I am still contemplating those variables x, y, and z in Einstein's definition of success. Work, play, and z--keeping your mouth shut. I haven't figured out what he meant by z. Surely he didn't mean it literally. So what other possibilities are there for Z? Silence. Keeping a secret. Being discreet. Knowing when to speak and when to remain silent. Avoiding conflict. Behaving honorably. The possibilities are multiple, but I'd like to think that sometimes in the equation, z=0.
Because I want to talk about how well I've learned a few lessons of success, which I can't do, if I need to keep my mouth shut. So I'm going to speak hypothetically here.
Let's say you live in suburbia and have a child who is deeply involved in an activity--say soccer--that requires her presence several days a week. Suppose you are lucky enough to link up with the Carpool Angel, an indefatigable and always cheerful mom with organizational skills and an (unfamiliar to you) lack of aversion to using the telephone. This mom, let's call her Angie, organizes about seven children's schedules into a spread sheet and splits the driving duties among their families. And also suppose that this other mother, call her Mildred, decides, after driving your child home the first night, your first year in suburbia, that because she has to turn left and drive a little out of her way to get to your house, she can't do it. What do you do?
Well, of course you hold a grudge.
Fast forward two years. Let's say Mildred has never spoken to you since she informed you that having to drive 2/3 of a mile round trip (at 30 mph that's about 70 seconds) out of her way to drop off your child-- NOT an exaggeration--made her too late getting home. Let's say you've tried to catch her eye, or to smile. You've even said hello. But never mind. You decide she's either painfully shy, or (much preferable but more unlikely) guilty about dropping your child, or, alternatively, mentally disturbed. In any case, you give up. Two years pass in which Mildred never drives your child home, and you don't drive hers, either, by fluke of scheduling. Or maybe Angie knows something and keeps you separated. Good old Angie.
Then, let's say that a few weeks ago Mildred needs a ride home for her child. You happen to be taking Angie's turn at the carpool on that night, so Mildred calls you. Mildred assures you that to drop off her child is not out of your way at all because they live on the same block as Angie's child.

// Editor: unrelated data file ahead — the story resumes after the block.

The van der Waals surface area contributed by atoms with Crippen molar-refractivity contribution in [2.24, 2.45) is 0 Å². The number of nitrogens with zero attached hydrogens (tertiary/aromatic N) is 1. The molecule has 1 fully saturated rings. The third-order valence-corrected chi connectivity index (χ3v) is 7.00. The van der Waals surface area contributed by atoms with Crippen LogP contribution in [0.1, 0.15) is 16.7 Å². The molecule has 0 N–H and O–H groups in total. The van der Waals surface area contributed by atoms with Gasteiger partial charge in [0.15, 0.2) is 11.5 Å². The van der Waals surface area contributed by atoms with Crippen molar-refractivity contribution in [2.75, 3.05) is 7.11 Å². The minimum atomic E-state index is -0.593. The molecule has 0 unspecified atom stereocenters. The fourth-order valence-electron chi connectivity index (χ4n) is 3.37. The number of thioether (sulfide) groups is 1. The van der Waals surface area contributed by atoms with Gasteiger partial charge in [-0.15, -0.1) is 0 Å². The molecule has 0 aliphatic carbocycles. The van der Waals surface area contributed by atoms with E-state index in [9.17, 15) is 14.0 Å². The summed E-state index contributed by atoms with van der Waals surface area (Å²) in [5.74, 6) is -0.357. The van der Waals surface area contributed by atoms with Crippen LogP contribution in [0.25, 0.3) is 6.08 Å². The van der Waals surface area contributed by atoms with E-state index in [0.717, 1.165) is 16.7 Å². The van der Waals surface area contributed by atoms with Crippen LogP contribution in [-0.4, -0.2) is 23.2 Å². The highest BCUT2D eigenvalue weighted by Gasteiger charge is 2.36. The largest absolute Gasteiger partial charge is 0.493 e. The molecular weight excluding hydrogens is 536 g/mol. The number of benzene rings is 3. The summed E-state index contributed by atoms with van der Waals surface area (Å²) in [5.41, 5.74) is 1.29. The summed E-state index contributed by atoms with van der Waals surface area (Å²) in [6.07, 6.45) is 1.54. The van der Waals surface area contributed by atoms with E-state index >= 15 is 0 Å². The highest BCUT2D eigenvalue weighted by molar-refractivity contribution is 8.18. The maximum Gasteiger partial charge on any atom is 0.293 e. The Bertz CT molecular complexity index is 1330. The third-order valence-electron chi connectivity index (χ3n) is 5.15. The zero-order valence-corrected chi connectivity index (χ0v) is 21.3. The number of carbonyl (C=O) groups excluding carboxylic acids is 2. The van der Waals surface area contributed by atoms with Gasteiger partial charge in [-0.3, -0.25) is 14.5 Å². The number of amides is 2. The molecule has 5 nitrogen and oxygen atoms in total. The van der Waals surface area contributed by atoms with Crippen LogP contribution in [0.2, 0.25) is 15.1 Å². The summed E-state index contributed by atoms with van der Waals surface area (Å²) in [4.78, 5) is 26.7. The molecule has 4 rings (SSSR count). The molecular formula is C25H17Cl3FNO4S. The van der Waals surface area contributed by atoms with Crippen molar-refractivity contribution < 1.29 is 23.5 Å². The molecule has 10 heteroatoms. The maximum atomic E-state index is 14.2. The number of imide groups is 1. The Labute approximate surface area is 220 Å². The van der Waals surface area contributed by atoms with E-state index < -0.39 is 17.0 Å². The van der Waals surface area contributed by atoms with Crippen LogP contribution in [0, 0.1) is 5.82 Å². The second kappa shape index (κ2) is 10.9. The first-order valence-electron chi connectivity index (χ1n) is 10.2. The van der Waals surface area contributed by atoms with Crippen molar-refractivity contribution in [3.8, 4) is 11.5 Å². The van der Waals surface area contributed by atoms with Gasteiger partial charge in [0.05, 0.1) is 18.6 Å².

So Mildred needs your help. You're tempted to say no. You're tempted to tell her you'll bring her child home to YOUR house and Mildred can fetch her from there. You're tempted to tell her you'll drop off her child at Angie's house when you drop off Angie's daughter, but you couldn't possibly go further down the block. But you don't. Of course not. Of course you take her child home. After all, you don't want to take out any silly grudges on the children. And you have the benefit of feeling virtuous. Always a plus.
Fast forward again, to last week. You're planning on attending your high school reunion in a few weeks, and you need help getting your child to soccer while you're away. Due to various permutations of scheduling, you need to ask Mildred for help. She is your last resort. You've already been to Angie and to Eeyore. All that's left is Mildred. You don't have Mildred's email, so you call her. Of course she does not answer her phone. (Aversion to using the telephone.) You leave a message.
The next day you get a one line email from Mildred (how did she get your email address, you wonder?) She can't take your child on Saturday because she doesn't have room in her car.
You check your spreadsheet again and see that Mildred takes her child and two others, so she ought to have room in her car. And anyway, aren't you the only person in suburbia without a minivan?